We are thrilled to unveil an excerpt from Justine Larbalestier’s newest (and most highly anticipated) novel, Razorhurst.
ABOUT THE BOOK
The setting: Razorhurst, 1932. The fragile peace between two competing mob bosses—Gloriana Nelson and Mr Davidson—is crumbling. Loyalties are shifting. Betrayals threaten.
Kelpie knows the dangers of the Sydney streets. Ghosts have kept her alive, steering her to food and safety, but they are also her torment.
Dymphna is Gloriana Nelson’s ‘best girl’, experienced in surviving the criminal world, but she doesn’t know what this day has in store for her.
When Dymphna meets Kelpie over the corpse of Jimmy Palmer, Dymphna’s latest boyfriend, she pronounces herself Kelpie’s new protector. But Dymphna’s life is in danger too, and she needs an ally. And while Jimmy’s ghost wants to help, the dead cannot protect the living . . .
They called Miss Dymphna Campbell the Angel of Death because every man she was with for more than a couple of days wound up dead.
It started as a joke.
But some believed that she really was.
Dymphna believed that she really was. Dymphna knew that she really was.
Dymphna Campbell should have been dead. She should have died with her mother and her sisters. But she escaped death, only to live the rest of her life tainted by Death.
Dymphna Campbell saw ghosts. Had done so since before her name was Dymphna Campbell; from the moment she came into this world. Her mother’s parents died the day she was born. The very hour she was born. In the same house. Spanish flu took them both.
Death swarmed around that house. Took the three siblings that followed her.
Spared the twins: Vera and Una.
Until the night her father did for them and did for her mother too. He used an axe.
He tried to do for Dymphna-who-was-not-yet-Dymphna too.
She did for him.
With a knife from the kitchen. She didn’t know what she was doing.
It was the middle of the night. Still, balmy. She hadn’t been able to sleep. Tiptoed down to the kitchen, holding her breath as she passed her parents’ room, poured herself some milk. She heard one choked-off scream. She dropped the glass. It must have shattered.
Heard footsteps, a slammed door.
There was a carving knife in her hand. Sharp, it was. Isla kept all the knives sharp. Fewer accidents that way, she said.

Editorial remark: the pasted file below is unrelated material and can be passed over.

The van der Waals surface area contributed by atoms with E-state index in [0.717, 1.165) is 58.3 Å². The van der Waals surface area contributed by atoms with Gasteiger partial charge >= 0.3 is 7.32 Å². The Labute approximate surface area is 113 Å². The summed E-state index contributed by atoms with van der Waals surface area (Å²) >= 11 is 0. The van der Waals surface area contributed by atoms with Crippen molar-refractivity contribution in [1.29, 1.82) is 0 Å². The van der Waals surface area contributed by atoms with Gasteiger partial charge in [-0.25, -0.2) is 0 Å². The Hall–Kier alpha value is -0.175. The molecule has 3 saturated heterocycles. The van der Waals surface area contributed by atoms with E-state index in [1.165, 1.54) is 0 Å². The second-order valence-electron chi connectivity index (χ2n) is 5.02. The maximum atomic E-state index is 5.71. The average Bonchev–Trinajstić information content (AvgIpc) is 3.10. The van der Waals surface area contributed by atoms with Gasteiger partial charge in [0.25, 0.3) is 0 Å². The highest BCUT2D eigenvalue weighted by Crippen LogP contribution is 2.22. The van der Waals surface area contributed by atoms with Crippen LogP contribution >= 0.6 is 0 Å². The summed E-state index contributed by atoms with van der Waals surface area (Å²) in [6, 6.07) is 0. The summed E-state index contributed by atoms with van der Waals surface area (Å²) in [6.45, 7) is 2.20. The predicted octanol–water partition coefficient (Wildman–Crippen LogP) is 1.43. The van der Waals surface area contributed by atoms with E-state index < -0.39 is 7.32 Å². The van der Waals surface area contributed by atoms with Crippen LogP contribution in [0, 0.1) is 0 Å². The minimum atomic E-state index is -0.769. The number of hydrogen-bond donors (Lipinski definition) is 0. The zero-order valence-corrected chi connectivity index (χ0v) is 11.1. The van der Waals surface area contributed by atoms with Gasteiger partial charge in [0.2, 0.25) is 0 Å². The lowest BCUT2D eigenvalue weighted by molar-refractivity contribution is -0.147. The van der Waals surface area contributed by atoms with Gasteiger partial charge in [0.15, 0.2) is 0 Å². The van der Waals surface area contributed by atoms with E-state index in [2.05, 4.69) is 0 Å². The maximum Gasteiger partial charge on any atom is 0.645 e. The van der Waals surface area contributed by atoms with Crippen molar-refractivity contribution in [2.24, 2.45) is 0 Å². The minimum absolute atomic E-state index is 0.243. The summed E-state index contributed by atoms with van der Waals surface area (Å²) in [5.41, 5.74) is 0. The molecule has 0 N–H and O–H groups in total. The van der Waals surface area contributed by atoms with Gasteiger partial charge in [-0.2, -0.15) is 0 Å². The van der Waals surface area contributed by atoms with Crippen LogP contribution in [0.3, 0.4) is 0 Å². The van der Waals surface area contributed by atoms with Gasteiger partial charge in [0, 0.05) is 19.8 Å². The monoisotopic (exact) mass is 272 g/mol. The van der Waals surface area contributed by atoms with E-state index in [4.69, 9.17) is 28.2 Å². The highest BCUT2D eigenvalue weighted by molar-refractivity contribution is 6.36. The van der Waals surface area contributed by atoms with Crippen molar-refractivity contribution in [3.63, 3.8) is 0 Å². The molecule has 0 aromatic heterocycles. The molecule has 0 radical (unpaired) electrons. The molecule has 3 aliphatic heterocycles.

Her father was there, in the kitchen, axe held high, blood all over him, dripping from his chin, from his hands.
She remembered wondering where the axe had come from. They had no fireplace. No wood to chop.
The carving knife was in her hand, and then in him.
She didn’t remember how she did it. How she knew to push up under his ribs. But she did. Again and again. She could not say how many times.
Her father dropped the axe. Tried to bring his hands to her throat. Fell.
There was blood everywhere.
The kitchen was bathed in it. She stepped over her father, knife in hand, followed the blood along the hall, up the stairs, into her parents’ bedroom where her mother lay in blood-soaked pieces, her eyes still open.
She tried not to wonder how that was possible. She closed them, kissed her mother good bye, followed her father’s bloody footsteps to the twins’ room.
Vera and Una looked like tiny, red, broken dolls in the middle of their bed. Four years old. She could not bring herself to touch them. She blew kisses at them and turned away. She left home to escape the place where they died, where she almost died.
She left because it could never be home again. She left because, as she walked down those
stairs, her father rushed at her, arms aloft as if he still held an axe, as if he still had the power to kill her. Even though he was dead and would always be dead.
He ran straight through her.
Then the ghost of her father screamed that she was a no-good slut. Screamed at her dead, unmoving mother that she was a foul temptress. Like mother, like daughter, he roared, face turned dark. Then he screamed the same at tiny Vera and Una.
As he had when he was alive.
She ignored him as she had tried so hard to do when he was alive. She would close her eyes and pretend he wasn’t there. It was much easier now that he was dead. He couldn’t lay a finger on her anymore. She could ignore him with her eyes open.